July 13, 2013

Heroic swim leads to family's rescue on Chesapeake

A man braves currents, storm-tossed waves, stinging nettles and jellyfish to save his family.

The Washington Post

(Continued from page 1)

RESCUE
click image to enlarge

Siblings John and Contessa Riggs, photographed Friday at her Washington home, were fishing with her son, their niece and their father Tuesday when their skiff overturned.

Washington Post photo/ Jahi Chikwendiu

But it was on them quickly. "The boat took two or three over the bow," he said. "Then it started coming over the stern. From that . . . it just went right out from underneath of us. . . . It was shockingly fast."

Contessa Riggs said only her son had a life jacket on, so she grabbed two more and gave one to her niece. She got hers partially on before they were all in the water. Everyone clung to the boat. Her brother and father both dived under the vessel to retrieve their life jackets.

It was about 7 p.m. Thirty minutes later, the storm hit.

It was a pretty big storm," she said. "There was lightning striking around us, hitting the water. . . . It was just horrible. My niece was crying. My son was crying."

They worried about who might rescue them. She was not expected back in Washington until the next morning. And they were growing increasingly concerned about the children.

"Both of the kids were really cold," she said. "Conrad, my son, was just shivering and shivering and saying, 'I'm cold. I'm cold.' "

And now that it was getting dark, any other barges that came by were liable to run them down.

John Franklin Riggs knew that plenty of fuel barges traveled the sound. But they were often so illuminated for people to see them that they couldn't see beyond their lights, he said. Plus, an overturned Carolina Skiff would probably not show up on a barge's radar, he said.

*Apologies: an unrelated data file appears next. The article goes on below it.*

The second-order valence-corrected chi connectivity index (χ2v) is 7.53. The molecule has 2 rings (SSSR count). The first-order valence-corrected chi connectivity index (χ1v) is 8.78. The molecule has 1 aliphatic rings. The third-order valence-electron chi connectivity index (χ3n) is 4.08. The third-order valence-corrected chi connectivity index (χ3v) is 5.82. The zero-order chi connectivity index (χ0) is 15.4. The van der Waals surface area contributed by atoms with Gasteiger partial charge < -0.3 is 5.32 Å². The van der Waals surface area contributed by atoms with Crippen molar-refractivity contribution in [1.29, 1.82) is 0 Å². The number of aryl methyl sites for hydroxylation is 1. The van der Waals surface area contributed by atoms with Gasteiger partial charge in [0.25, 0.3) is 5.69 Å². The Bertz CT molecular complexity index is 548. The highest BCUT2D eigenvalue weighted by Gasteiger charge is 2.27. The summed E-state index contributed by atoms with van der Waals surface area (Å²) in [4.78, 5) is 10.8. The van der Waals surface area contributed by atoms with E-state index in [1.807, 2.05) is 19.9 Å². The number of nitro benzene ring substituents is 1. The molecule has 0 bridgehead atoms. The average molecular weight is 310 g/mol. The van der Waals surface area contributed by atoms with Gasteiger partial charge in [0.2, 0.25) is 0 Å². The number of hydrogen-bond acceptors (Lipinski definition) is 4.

"Even if they did see us, by the time they'd seen us, they wouldn't have been able to turn or stop," he said. "That would have been terrible. That would have been the end of the scene right there."

The adults had already decided that it was too far to swim for shore, but John Franklin Riggs could see by his sister's face that she was really worried about the children.

"When it really got to the desperate hour, I asked her . . . 'Do you want me to try and make a swim?' " he recalled. "And she said, 'No, but yeah.' "

"With that, I told her she owed me a pair of shoes, kicked off my shoes and headed to shore," he said. It was then about 8:30 p.m.

Five hours later, after everyone had clambered aboard a rescue boat, Contessa Riggs spotted her brother, who had ridden out with the rescuers.

"Johnny Riggs!" she yelled. "I love you! I told you you were my . . . hero!"

On Friday, he said he still wanted replacements for his old shoes.

"They were Rockports," he said. "They were nice shoes."

 

Were you interviewed for this story? If so, please fill out our accuracy form

Send question/comment to the editors




Further Discussion

Here at PressHerald.com we value our readers and are committed to growing our community by encouraging you to add to the discussion. To ensure conscientious dialogue we have implemented a strict no-bullying policy. To participate, you must follow our Terms of Use.

Questions about the article? Add them below and we’ll try to answer them or do a follow-up post as soon as we can. Technical problems? Email them to us with an exact description of the problem. Make sure to include:
  • Type of computer or mobile device your are using
  • Exact operating system and browser you are viewing the site on (TIP: You can easily determine your operating system here.)